When scientists communicate with the public, they can make a difference. This is particularly true for scientific issues that have significant societal implications and which have become polarized––such as climate change.
Despite the near-consensus among scientists that the climate is rapidly changing, and that human-generated carbon dioxide is a major cause, a majority of the American public remains largely disengaged. Moreover, among the minority who are actively engaged in the issue—i.e. those people who consider and discuss the problem—approximately half have reached conclusions consistent with climate science, while the other half have reached the opposite conclusion, choosing to believe that climate change is not occurring. Given the importance of managing the risks associated with climate change, there is an urgent need for heightened public engagement so that collectively our communities, states and nation can determine how to respond.
Fundamentally, the American public trusts scientists, with nearly three-quarters of adults in the U.S. reporting that they would take the word of climate scientists more than any other source for information on this issue. However, most can’t name a single living scientist, much less a climate scientist. Without that name recognition and exposure, these researchers are not achieving their potential as public educators. Americans want to be informed by experts about the risks and realities of global warming, so they can make up their own minds about the proper course of action, consistent with their values.
One a major roadblock is that the public remains unconvinced that researchers agree about climate change, which impedes any sense of urgency about the issue. Social science research has shown that four key facts influence Americans’ sense that as individuals, and as a nation, we should be doing more. The first is that climate change is happening; second, that is it’s mostly human-caused; third, that it is harmful to humans as well as nature; and fourth, that the problem is solvable.
However, our research has shown that Americans are more likely to accept these facts when they realize that the large majority of scientists also subscribe to them. (Other groups have shown this to be true among Australians as well.) Alternatively, people who incorrectly believe there is considerable disagreement among scientists are much less likely to accept these four key facts. Furthermore, nearly half of all Americans said they would be more concerned about global warming if 90 percent of climate scientists were to agree and state publicly that global warming is happening. Moreover, a recent paper in Nature Climate Change reveals that, when presented with information about the widespread scientific consensus about climate change, people become more likely to accept the facts about human-induced climate change.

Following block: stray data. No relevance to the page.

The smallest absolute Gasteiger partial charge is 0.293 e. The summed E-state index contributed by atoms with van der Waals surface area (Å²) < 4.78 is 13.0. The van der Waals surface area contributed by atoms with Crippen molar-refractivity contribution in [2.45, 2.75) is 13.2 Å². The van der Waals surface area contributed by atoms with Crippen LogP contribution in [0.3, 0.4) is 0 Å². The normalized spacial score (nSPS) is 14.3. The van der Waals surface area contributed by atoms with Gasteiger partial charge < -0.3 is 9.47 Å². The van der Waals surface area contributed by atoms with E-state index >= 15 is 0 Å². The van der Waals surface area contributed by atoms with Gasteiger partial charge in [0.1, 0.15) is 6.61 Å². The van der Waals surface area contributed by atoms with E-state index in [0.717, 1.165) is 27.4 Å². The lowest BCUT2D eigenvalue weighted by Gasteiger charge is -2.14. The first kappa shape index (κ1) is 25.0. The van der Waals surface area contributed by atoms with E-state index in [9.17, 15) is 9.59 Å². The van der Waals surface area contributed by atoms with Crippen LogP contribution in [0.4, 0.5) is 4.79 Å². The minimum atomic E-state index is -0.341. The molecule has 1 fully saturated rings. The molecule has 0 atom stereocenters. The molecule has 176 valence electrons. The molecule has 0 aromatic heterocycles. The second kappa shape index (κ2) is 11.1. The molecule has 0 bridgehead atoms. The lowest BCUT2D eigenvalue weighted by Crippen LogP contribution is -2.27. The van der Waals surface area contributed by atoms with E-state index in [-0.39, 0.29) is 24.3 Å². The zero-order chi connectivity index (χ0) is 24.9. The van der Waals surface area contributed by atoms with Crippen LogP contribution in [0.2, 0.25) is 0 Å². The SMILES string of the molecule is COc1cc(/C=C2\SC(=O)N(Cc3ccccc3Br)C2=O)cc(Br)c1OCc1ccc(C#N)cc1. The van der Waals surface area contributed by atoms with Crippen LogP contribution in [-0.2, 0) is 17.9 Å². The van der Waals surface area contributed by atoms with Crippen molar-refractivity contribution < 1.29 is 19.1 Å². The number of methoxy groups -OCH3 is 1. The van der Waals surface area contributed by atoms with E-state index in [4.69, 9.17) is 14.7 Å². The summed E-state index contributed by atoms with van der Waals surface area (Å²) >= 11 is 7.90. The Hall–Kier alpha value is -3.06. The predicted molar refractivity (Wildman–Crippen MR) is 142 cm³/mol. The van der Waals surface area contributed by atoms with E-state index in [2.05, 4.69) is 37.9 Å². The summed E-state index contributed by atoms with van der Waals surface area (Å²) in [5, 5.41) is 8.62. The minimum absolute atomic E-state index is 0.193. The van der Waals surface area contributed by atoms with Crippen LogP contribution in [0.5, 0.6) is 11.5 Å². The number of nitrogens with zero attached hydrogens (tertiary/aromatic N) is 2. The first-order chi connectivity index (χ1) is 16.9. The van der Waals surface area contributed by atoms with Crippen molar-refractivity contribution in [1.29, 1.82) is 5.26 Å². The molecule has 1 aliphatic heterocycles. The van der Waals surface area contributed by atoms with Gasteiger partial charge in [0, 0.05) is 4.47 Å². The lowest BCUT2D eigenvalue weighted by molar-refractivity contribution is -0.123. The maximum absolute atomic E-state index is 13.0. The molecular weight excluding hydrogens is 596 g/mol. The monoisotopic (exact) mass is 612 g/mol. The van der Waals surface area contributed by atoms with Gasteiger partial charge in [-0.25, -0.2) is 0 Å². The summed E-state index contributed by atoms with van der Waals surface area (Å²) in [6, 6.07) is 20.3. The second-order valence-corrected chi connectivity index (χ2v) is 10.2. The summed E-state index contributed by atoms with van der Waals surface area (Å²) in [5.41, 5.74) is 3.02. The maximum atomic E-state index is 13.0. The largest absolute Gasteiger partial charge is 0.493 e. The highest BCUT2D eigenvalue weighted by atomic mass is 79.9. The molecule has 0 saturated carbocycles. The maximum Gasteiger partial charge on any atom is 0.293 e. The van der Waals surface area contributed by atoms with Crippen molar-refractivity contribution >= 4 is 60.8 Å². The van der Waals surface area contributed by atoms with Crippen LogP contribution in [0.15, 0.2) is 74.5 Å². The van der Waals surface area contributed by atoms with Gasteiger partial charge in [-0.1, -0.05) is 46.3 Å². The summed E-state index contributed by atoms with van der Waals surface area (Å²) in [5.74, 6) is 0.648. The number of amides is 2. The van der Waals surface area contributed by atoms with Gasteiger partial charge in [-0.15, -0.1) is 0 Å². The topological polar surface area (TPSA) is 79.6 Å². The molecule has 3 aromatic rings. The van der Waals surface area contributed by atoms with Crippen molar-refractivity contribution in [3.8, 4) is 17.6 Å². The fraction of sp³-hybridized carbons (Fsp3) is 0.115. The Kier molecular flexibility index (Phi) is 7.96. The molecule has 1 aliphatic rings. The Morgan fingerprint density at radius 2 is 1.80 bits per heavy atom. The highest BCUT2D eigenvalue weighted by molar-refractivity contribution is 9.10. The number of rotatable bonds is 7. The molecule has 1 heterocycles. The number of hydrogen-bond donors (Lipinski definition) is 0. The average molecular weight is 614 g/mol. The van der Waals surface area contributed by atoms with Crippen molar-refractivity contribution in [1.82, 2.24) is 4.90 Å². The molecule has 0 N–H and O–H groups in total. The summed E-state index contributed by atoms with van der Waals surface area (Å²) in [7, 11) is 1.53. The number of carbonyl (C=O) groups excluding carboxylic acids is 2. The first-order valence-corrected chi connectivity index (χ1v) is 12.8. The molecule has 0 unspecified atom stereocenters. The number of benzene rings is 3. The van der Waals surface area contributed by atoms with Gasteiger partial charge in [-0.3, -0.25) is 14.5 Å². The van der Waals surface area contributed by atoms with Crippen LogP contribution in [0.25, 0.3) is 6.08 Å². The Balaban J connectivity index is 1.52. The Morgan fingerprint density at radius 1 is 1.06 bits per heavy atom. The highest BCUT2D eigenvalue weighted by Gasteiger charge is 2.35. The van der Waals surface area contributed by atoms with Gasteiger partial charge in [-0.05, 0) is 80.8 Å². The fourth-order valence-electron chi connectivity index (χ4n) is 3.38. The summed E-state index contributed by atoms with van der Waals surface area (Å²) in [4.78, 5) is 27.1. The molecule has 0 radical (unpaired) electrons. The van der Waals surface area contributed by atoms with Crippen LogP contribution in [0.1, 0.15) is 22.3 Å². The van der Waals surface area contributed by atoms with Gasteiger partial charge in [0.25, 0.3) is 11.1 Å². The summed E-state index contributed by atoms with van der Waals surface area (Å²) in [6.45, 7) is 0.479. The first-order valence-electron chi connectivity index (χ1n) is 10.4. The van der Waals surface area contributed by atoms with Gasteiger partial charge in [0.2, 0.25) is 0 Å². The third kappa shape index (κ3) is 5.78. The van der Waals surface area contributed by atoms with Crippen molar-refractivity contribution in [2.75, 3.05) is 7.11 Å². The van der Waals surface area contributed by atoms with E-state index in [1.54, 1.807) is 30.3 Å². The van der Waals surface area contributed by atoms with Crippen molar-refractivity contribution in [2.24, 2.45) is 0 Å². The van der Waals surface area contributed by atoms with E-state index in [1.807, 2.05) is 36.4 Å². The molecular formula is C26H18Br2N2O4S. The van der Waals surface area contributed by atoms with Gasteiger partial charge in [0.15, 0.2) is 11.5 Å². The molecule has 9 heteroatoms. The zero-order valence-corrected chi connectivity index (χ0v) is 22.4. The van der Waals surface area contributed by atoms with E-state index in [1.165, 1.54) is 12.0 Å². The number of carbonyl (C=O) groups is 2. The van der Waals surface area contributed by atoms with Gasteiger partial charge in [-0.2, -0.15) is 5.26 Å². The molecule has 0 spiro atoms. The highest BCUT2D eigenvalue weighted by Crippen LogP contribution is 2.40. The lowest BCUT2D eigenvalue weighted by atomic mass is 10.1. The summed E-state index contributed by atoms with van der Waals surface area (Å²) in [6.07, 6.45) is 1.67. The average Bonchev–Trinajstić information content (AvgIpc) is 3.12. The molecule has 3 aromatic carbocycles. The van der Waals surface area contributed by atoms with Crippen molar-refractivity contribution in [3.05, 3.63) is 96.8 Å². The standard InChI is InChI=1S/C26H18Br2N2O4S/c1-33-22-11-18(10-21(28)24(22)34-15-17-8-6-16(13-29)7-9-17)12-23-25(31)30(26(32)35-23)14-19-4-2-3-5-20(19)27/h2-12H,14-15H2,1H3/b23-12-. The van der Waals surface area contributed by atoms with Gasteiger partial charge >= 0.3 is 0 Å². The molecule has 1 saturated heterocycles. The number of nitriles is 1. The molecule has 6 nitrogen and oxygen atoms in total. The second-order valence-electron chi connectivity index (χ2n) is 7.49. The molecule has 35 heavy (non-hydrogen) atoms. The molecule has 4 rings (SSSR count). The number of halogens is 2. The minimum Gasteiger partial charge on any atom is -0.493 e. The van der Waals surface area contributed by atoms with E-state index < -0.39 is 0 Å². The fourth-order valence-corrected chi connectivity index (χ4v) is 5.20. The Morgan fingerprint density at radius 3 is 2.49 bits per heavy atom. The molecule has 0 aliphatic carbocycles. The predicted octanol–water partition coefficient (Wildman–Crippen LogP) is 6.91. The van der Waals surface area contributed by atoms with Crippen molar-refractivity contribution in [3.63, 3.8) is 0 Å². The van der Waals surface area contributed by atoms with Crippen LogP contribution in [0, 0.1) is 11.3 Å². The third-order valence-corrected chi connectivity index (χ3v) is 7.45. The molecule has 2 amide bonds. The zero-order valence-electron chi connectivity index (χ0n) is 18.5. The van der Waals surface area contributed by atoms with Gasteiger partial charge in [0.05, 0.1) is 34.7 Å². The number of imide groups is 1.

Yet, as of May 2011, only 13 percent of Americans correctly understood that the vast majority of climate scientists have no doubt that global warming is occurring and is caused by human actions. A number of studies have shown the rate of consensus among climate scientists about human-caused climate to be 95 percent or higher. The conclusion is also endorsed by virtually every relevant scientific society in the United States, including the National Academies, the US Global Change Research Program, and the National Climate Assessment.
So, if nearly half of Americans said they would believe in climate change if they thought that 90 percent of researchers agreed it was happening, and we know that nearly 95 percent actually do agree, why are so many Americans still skeptical? The implications of this disconnect are clear: the single most important fact that America’s climate scientists can share with the American people is that they have reached near-unanimous agreement—the climate is changing and human activity is the main cause. News events including extreme weather events such as Hurricane Sandy, create an opportunity for every climate scientist to make this important point during news media interviews, letters to the editor of their local newspaper, and calls to local TV and radio news and talk shows.
We encourage you, your professional societies, and your funding agencies to prioritize the debunking of this myth by creating simple clear messages about the scientific consensus, that get repeated often, by a variety of trusted voices including those of individual climate scientists in communities across America. This is a time-tested method of enhancing public engagement in important societal issues. Debunking the myth that there is a lot of disagreement about climate change among climate scientists can promote greater public engagement in climate science and solutions.
Ashley Anderson and Edward Maibach are at the George Mason Center for Climate Change Communication; Anthony Leiserowitz is at the Yale Project on Climate Change Communication.